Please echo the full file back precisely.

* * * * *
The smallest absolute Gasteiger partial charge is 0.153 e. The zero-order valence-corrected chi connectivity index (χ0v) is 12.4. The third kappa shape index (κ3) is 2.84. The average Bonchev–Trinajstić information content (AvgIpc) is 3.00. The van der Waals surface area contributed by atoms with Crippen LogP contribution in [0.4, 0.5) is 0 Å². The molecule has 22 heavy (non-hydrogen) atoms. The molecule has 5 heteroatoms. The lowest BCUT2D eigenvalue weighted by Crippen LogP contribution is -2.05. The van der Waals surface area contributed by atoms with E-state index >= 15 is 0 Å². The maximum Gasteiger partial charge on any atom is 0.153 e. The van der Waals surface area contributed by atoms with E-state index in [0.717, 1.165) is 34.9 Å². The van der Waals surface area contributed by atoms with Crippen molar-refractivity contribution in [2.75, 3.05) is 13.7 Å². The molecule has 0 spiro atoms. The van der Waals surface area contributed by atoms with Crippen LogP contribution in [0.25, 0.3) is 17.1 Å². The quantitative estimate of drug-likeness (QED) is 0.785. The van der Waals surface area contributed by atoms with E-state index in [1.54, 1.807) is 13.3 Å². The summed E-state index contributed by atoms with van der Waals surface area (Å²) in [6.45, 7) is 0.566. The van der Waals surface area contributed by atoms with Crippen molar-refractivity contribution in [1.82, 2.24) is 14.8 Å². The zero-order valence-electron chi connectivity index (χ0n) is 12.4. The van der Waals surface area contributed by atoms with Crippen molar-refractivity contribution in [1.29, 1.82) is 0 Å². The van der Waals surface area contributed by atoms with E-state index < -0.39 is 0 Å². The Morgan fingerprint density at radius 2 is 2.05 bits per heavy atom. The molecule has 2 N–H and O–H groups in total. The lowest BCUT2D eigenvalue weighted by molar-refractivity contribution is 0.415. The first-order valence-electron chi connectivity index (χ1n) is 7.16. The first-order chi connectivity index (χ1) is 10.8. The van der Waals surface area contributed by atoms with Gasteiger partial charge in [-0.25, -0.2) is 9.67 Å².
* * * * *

The smallest absolute Gasteiger partial charge is 0.153 e. The zero-order valence-corrected chi connectivity index (χ0v) is 12.4. The third kappa shape index (κ3) is 2.84. The average Bonchev–Trinajstić information content (AvgIpc) is 3.00. The van der Waals surface area contributed by atoms with Crippen LogP contribution in [0.4, 0.5) is 0 Å². The molecule has 22 heavy (non-hydrogen) atoms. The molecule has 5 heteroatoms. The lowest BCUT2D eigenvalue weighted by Crippen LogP contribution is -2.05. The van der Waals surface area contributed by atoms with E-state index >= 15 is 0 Å². The maximum Gasteiger partial charge on any atom is 0.153 e. The van der Waals surface area contributed by atoms with E-state index in [0.717, 1.165) is 34.9 Å². The van der Waals surface area contributed by atoms with Crippen molar-refractivity contribution in [2.75, 3.05) is 13.7 Å². The molecule has 0 spiro atoms. The van der Waals surface area contributed by atoms with Crippen LogP contribution in [0.25, 0.3) is 17.1 Å². The quantitative estimate of drug-likeness (QED) is 0.785. The van der Waals surface area contributed by atoms with E-state index in [1.54, 1.807) is 13.3 Å². The summed E-state index contributed by atoms with van der Waals surface area (Å²) in [6.45, 7) is 0.566. The van der Waals surface area contributed by atoms with Crippen molar-refractivity contribution in [1.82, 2.24) is 14.8 Å². The zero-order valence-electron chi connectivity index (χ0n) is 12.4. The van der Waals surface area contributed by atoms with Crippen molar-refractivity contribution in [1.29, 1.82) is 0 Å². The van der Waals surface area contributed by atoms with E-state index < -0.39 is 0 Å². The Morgan fingerprint density at radius 2 is 2.05 bits per heavy atom. The molecule has 2 N–H and O–H groups in total. The lowest BCUT2D eigenvalue weighted by molar-refractivity contribution is 0.415. The first-order valence-electron chi connectivity index (χ1n) is 7.16. The first-order chi connectivity index (χ1) is 10.8. The van der Waals surface area contributed by atoms with Gasteiger partial charge in [-0.25, -0.2) is 9.67 Å².